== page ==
In effort to improve data collection on on-farm stewardship efforts across the U.S., 12 ag groups have collaborated to form FieldRise LLC, a farmer-managed data collection and analysis group that aims to back stewardship efforts with science and economics.
FieldRise also will help broaden U.S. sustainability focus beyond farms and supply chains to also encourage consumer food sustainability progress.
"FieldRise success is powered by metrics, new messages and proactive teamwork that foster healthier food chain relationships and sustainability outcomes," the group explains.
Stewardship data is collected via field-level and whole-farm questionnaires, customized for each commodity, which take about 40 minutes to complete.
FieldRise began as the National Initiative for Sustainable Agriculture, with farm groups and advisers from 12 commodity and direct-consumed crops from throughout the country serving as interim leaders.
The group created measurement tools and educational materials which were field-tested and backed by statistical analysis. In April 2014, NISA completed its 1,000-farmer, 1-million-acre pilot and transitioned from the University of Wisconsin to become a Wisconsin LLC in October 2014.
Founding partners are University of Wisconsin agriculture professors Dr. Jed Colquhoun, Dr. Shawn Conley, Dr. Paul Mitchell, and marketing and sustainability strategist John Osthus.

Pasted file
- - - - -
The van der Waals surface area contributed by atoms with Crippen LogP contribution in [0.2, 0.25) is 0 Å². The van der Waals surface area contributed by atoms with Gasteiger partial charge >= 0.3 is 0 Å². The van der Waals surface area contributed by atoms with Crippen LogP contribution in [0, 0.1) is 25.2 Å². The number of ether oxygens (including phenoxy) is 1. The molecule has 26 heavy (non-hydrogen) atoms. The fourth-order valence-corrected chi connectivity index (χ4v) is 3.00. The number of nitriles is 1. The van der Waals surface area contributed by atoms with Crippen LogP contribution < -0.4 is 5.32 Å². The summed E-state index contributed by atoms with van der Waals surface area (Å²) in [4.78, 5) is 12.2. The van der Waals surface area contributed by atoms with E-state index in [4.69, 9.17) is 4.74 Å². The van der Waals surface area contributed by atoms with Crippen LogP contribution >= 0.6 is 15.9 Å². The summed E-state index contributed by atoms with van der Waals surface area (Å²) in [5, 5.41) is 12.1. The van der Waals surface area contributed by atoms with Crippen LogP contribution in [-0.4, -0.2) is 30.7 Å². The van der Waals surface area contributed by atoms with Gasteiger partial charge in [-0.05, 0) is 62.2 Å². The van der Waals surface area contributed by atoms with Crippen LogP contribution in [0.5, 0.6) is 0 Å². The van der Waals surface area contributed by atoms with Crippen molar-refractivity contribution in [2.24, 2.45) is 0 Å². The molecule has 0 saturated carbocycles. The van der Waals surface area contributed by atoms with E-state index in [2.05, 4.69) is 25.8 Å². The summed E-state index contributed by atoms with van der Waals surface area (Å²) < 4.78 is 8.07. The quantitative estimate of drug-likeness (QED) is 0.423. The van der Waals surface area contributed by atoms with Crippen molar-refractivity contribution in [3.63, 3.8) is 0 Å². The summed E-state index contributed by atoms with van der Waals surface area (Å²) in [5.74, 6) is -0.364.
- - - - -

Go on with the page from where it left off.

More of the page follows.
Support and membership
"FieldRise is agriculture's first farmer-founded, farmer-managed system that's field-proven to measure practices that increase production, protect profit, benefit workers and enhance environmental protection," says former National Initiative for Sustainable Agriculture Board Member and American Soybean Association Director Ron Moore.
FieldRise support comes from membership fees from farm groups, the food chain, and other stakeholders. The launch is an ideal time to become a founding member, Moore says.
FieldRise members can suggest questions for the questionnaire. All members get aggregated data.
"FieldRise makes it easy for associations to offer farmers online questionnaires to assess their practices and plan for the future. Farmers pay nothing to fill out the questionnaires and their personal information remains strictly confidential," Moore adds.
Ultimately, participating farmers will soon be able to opt for a confidential individual scorecard to see how they compare with their peers or to help plan for the future. Repeating the questionnaires every couple of years helps chart progress, Moore says.
Backed by research
Working with University of Wisconsin crop scientists, agronomists and economists, NISA created a proven way to anchor farm sustainability in measurement that can withstand scrutiny, says Del Monte Research Fellow Brian Flood, Ph.D.
"The resulting FieldRise program gives us closer relationships with growers, and yields information ranging from simple measures to advanced statistical analyses that help document our supply chain sustainability," he says.
The results also give farm groups and the food chain practical ideas for voluntary improvements that tie back to farm profit and the grower's innate commitment to the environment and society, Flood says.